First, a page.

The 'Gastronomical Triad' of the town is made up of Judías del Barco (large haricot beans from the village of El Barco de Ávila, also known locally as 'pipos'), Chuletón de Ávila (veal chop from 500 g to 1 kg in weight, depending on your appetite) and Yemas de Santa Teresa (sweet cakes made from egg yolks and sugar). With such a menu, visitors will be satisfied, contented and ready to continue their discovery of the wonderful treasures the town has to offer.
This type of menu is a true example of Ávila gastronomy, based on agricultural and cattle-farming products from a province that varies greatly in both geography and climate. Pulses and legumes have earned their fame thanks to the haricot bean from El Barco and the carilla (a small haricot bean with a black dot) from the banks of the River Tormes and the chickpea from La Moraña in the north of the province. Meat is also popular: kid from Candeleda, lamb from the Amblés Valley and roast suckling pig from the north of the province.
The way the food is cooked is very simple and importance is given to the quality of the product itself to ensure that it provides original flavours without the need for enhancements.
But we have started at the end, with lunch, and there is an appetiser that is a must for anyone visiting the walled town: its tapas or, as they say locally, 'ir de pinchos'. In Ávila, when you ask for a drink, you are given a small dish with all kinds of delicacies. From classic tripe, sweetbreads or the ever-present potato omelette to small bread rolls and tuna fish pasties, etc., a delight for the palate and a great opportunity for tasting small portions of all kinds of food. If the tapas and pinchos go on longer than expected and there is much to try, the best thing to do is to choose your menu.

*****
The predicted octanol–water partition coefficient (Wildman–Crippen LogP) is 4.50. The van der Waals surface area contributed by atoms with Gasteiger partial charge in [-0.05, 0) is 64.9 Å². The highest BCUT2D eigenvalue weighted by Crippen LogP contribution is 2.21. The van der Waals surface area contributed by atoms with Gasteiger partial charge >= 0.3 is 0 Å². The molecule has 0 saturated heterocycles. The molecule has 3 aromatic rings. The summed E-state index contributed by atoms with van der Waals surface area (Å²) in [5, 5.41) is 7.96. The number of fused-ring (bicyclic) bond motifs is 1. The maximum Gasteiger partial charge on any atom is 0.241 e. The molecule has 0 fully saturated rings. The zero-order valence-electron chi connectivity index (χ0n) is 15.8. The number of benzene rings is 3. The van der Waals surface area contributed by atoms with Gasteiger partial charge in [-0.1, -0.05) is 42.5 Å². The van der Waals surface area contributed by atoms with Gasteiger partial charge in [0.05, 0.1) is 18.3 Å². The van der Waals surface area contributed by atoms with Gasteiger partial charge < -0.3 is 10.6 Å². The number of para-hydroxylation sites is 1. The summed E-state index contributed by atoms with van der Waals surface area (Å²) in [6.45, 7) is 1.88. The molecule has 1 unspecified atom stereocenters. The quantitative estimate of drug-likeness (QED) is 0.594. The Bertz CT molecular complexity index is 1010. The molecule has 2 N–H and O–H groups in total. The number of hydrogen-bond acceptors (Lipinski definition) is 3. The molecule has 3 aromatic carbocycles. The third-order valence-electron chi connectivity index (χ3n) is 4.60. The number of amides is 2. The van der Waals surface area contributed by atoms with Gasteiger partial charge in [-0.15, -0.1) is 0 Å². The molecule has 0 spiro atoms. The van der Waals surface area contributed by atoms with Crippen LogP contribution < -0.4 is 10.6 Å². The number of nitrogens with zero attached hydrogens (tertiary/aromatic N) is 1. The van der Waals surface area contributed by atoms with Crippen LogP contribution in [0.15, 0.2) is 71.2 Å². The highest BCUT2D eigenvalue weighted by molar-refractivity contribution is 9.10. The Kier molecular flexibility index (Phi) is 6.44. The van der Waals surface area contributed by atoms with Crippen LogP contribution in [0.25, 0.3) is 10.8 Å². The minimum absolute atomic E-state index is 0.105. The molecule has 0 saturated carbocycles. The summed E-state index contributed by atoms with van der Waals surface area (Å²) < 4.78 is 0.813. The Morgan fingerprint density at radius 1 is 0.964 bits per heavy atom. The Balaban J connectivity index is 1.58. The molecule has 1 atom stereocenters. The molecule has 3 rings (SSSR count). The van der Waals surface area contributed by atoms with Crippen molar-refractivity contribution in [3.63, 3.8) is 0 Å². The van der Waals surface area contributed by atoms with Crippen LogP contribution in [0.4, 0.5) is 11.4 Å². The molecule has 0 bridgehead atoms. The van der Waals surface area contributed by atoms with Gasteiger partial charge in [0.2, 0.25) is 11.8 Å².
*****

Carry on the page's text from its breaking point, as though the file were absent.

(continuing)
Indeed, extending the menu that has already been suggested to other authentic dishes means considering tasty garlic or Castilian soup, with the characteristic flavour of paprika from the village of Candeleda or pork meats that are conserved in jars of oil in which they have been first of all fried, known locally as pork loin or chorizo sausage 'de olla'.
As already mentioned, the roast meats come from local breeds (such as Designation-of-Origin veal, or kid and suckling pig, which have their own designation). However, the classic way of enjoying suckling pig in Ávila is fried and refried in small pieces, known locally as cuchifrito.
If you prefer fish, you can enjoy the famous fried, baked or pickled trout. And as Ávila is an inland town of Catholic tradition, cod is cooked in a variety of excellent dishes: in batter, with garlic and paprika or in a red pepper sauce, etc.
It is important to accompany the food with local wines, which also follow the maxim of simplicity and taste. They are full-bodied and big on the palate and come from the area around the River Alberche. Sweet and fruity, they can be enjoyed as sangria during Holy Week in Ávila. And there are also liqueurs of different tastes and bouquets, made from orujo, a liquor made from what is left of the grapes after they have been pressed to make wine.
The healthiest desert his fruit and should be enjoyed in season: peaches from Burgohondo, Reineta apples from El Barco de Ávila, cherries from the Tiétar Valley and figs from Poyales are just a few examples. And for sweet-toothed visitors, besides the famous yemas, there are many other traditional sweets, such as mantecados, perrunillas, amarguillos, jesuitas, empiñonados and torrijas, etc. And the town also has many cake shops.
The number of restaurants in Ávila has grown in recent decades and there are establishments that continue to serve traditional dishes, those that have brought in innovative signature cuisine and others that serve international cuisine.